Notice that all methods in a class have a `self` parameter as the first parameter. This is required, but users of the class do not provide this argument; instead Python automatically assigns the object that called the method as the `self` parameter. For example, if we create a `Pizza` object, `pizza` and call `pizza.serveSlice()`, the `self` parameter points to `pizza`. This is common source of confusion when writing your first class. If you look at the definition of `serveSlice(self)`, it looks like you need to pass in one argument for the self parameter. But since python does this automatically, users actually call this method with zero arguments, e.g., `pizza.serveSlice()`. Calling `serveSlice` with an extra argument will result in a seemingly bizarre error message:

```yum.serveSlice(1)
TypeError: serveSlice() takes exactly 1 argument (2 given)```

Note that providing one user argument to `serveSlice()` reports an error that two arguments were provided. The automatic `self` was the other (and technically first) argument.

In summary, always put `self` as the first parameter of a class method when writing a method, but ignore this parameter when calling the method.

## Wednesday

#### The meaning of self

You may be wondering: if `self` is part of every method, but it’s ignored by the user, why do we need it in the class definition? Recall that objects both know stuff and do stuff. The method definitions inside the class are how classes/objects do stuff, and the `self` variable is how a particular object knows stuff. In any method, we can declare a variable with a `self.` prefix, e.g., `self.cooked=False`. If we set the value of one of these special `self.` attributes in one method, we can access the value in another method without passing an additional parameter. In effect, all methods share all the `self.` attributes.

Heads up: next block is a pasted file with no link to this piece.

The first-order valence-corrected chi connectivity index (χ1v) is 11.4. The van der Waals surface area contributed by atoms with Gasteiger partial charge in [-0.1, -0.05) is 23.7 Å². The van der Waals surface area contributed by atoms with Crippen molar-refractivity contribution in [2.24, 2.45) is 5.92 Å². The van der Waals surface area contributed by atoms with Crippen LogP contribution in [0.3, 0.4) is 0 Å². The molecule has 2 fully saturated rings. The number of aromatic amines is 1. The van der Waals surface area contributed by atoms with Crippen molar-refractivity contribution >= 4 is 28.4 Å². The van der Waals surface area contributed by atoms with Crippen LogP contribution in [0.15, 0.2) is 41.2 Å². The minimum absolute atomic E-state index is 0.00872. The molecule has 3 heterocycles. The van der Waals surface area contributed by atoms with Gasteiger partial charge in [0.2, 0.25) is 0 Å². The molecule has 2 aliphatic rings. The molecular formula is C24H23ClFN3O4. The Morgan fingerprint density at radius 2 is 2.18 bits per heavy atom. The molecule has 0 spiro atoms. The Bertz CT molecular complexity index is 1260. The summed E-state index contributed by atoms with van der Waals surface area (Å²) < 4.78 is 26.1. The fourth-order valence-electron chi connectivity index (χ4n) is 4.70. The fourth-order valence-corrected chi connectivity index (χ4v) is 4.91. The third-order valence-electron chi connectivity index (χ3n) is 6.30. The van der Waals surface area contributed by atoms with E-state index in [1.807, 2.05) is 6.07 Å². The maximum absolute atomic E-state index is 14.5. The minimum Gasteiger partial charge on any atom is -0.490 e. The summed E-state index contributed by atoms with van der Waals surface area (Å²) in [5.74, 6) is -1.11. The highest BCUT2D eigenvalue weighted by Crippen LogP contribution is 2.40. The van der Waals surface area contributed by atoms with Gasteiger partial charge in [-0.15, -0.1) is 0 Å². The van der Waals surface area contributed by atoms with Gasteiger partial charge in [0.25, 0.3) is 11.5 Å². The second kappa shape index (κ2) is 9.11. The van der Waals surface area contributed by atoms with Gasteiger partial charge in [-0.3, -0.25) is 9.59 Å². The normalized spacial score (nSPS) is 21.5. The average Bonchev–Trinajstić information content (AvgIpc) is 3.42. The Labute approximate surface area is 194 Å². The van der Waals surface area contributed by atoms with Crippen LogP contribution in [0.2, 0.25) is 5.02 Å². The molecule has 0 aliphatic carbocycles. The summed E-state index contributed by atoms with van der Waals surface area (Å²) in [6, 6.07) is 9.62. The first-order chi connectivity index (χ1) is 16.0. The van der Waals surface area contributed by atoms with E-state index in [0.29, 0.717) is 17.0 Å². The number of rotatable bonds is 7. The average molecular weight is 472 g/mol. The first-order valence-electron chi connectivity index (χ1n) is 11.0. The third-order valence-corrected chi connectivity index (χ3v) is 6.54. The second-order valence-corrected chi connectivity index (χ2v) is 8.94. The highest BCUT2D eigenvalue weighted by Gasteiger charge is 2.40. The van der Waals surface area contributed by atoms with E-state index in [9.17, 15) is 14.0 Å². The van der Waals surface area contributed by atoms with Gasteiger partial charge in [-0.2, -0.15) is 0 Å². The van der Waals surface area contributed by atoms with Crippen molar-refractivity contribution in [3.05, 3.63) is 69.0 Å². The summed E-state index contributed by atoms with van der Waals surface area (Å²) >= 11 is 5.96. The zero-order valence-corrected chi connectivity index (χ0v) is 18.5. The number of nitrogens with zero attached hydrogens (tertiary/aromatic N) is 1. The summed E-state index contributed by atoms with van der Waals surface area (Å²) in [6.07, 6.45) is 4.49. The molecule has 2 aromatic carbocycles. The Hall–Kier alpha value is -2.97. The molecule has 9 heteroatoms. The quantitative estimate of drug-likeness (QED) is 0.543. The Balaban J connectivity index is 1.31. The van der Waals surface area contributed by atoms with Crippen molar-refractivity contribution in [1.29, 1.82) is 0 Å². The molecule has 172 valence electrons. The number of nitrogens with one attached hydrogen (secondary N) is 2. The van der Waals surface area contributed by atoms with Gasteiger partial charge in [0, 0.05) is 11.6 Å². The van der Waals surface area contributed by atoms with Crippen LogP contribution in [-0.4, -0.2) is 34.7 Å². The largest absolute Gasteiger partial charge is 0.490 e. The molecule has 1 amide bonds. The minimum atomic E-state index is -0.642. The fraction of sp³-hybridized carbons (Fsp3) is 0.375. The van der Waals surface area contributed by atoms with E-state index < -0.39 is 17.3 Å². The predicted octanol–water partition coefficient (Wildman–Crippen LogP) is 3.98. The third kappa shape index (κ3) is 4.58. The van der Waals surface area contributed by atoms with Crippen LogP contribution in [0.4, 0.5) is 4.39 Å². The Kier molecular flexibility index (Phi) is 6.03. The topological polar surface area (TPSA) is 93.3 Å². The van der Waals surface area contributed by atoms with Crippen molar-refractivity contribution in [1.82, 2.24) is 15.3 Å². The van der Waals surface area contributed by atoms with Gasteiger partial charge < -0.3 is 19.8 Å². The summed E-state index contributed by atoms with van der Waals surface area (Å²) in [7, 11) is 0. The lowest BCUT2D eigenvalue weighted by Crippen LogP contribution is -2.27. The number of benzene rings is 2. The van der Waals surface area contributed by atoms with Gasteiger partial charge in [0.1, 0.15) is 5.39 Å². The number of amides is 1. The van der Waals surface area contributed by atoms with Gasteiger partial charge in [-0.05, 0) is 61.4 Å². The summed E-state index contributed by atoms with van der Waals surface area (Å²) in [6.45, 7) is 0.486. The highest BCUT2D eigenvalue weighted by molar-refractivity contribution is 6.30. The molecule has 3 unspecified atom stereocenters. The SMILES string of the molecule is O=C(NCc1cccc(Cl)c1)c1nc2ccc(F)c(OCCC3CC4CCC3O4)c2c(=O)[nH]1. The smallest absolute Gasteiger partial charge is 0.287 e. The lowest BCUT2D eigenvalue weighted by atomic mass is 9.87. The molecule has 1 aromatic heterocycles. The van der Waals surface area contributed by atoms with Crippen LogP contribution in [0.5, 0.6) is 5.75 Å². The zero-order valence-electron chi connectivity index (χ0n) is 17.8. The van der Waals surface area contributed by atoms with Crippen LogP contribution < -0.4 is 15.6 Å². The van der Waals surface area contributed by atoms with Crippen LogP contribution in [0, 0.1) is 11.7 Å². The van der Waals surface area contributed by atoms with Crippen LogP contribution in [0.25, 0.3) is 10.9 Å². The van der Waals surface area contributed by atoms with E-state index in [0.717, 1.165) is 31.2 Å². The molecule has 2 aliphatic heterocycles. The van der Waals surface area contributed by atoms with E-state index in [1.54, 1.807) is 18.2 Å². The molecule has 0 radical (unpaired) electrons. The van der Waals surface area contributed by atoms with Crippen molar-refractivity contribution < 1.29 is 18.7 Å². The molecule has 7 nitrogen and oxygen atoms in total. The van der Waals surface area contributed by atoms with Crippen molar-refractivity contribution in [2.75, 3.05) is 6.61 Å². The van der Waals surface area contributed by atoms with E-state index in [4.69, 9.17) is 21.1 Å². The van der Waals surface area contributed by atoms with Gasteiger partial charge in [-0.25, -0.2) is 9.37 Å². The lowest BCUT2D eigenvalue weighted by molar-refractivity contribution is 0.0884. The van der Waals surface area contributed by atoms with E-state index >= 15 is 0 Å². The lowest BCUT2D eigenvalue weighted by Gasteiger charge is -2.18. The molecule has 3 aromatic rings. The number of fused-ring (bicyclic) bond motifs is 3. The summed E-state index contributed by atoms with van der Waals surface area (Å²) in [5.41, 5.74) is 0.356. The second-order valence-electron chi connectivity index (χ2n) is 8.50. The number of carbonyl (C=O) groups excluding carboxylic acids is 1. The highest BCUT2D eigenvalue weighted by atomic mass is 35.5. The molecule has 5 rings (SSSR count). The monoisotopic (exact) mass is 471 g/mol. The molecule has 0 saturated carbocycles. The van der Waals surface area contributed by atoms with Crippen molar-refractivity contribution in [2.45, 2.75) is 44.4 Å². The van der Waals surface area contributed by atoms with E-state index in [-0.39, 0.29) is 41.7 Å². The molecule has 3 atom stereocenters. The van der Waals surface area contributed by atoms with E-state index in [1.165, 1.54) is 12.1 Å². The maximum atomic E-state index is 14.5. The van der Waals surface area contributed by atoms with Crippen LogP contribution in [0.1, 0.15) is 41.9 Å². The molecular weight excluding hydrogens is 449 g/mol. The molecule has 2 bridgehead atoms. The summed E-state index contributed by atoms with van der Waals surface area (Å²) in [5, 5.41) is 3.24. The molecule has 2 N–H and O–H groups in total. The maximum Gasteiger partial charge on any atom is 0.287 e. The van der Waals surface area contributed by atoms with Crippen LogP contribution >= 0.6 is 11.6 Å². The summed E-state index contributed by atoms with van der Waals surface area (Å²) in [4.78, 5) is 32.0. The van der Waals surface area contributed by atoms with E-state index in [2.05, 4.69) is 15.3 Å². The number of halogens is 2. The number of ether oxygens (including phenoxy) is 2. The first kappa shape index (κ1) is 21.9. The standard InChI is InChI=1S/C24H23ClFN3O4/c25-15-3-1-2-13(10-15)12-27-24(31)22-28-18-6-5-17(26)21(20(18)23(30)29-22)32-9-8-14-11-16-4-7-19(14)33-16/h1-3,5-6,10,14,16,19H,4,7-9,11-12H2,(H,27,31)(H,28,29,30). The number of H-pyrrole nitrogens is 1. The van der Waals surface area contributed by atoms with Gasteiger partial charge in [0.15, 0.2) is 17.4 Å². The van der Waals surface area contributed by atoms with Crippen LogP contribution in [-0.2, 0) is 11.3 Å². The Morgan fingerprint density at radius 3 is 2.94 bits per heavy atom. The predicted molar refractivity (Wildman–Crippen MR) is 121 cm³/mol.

Typically we use the `init` method to define and initialize values for all attributes we will be using at some point in the class.

### Pizza class

Test out how the `Pizza` class works. What is the output of each of these commands, and can you draw the stack diagram that accompanies it?

```>>> from pizza import *
>>> pizza = Pizza("mushroom")
>>> print(pizza)
>>> pizza.makePizza()
>>> pizza.serveSlice()
>>>```

### Testing a Class

Just as with top-down design, you should practice incremental development when defining a class. Usually, this involves writing a function, thoroughly testing it, moving onto the next function, etc. There are several options for how to test, including using a separate main program. However, a common strategy is to include some test code at the bottom of your class definition file. This way, the test code can always be run in the future when updates are made. To do so, remember to include the following lines at the bottom of your file:

``````if __name__ == "__main__":
# Write testing code here``````

The first line ensures that the testing code does not run when you import the file, but rather only when someone calls the file from the command line:

`\$ python3 pizza.py`

#### Objects, scope, and internal method calls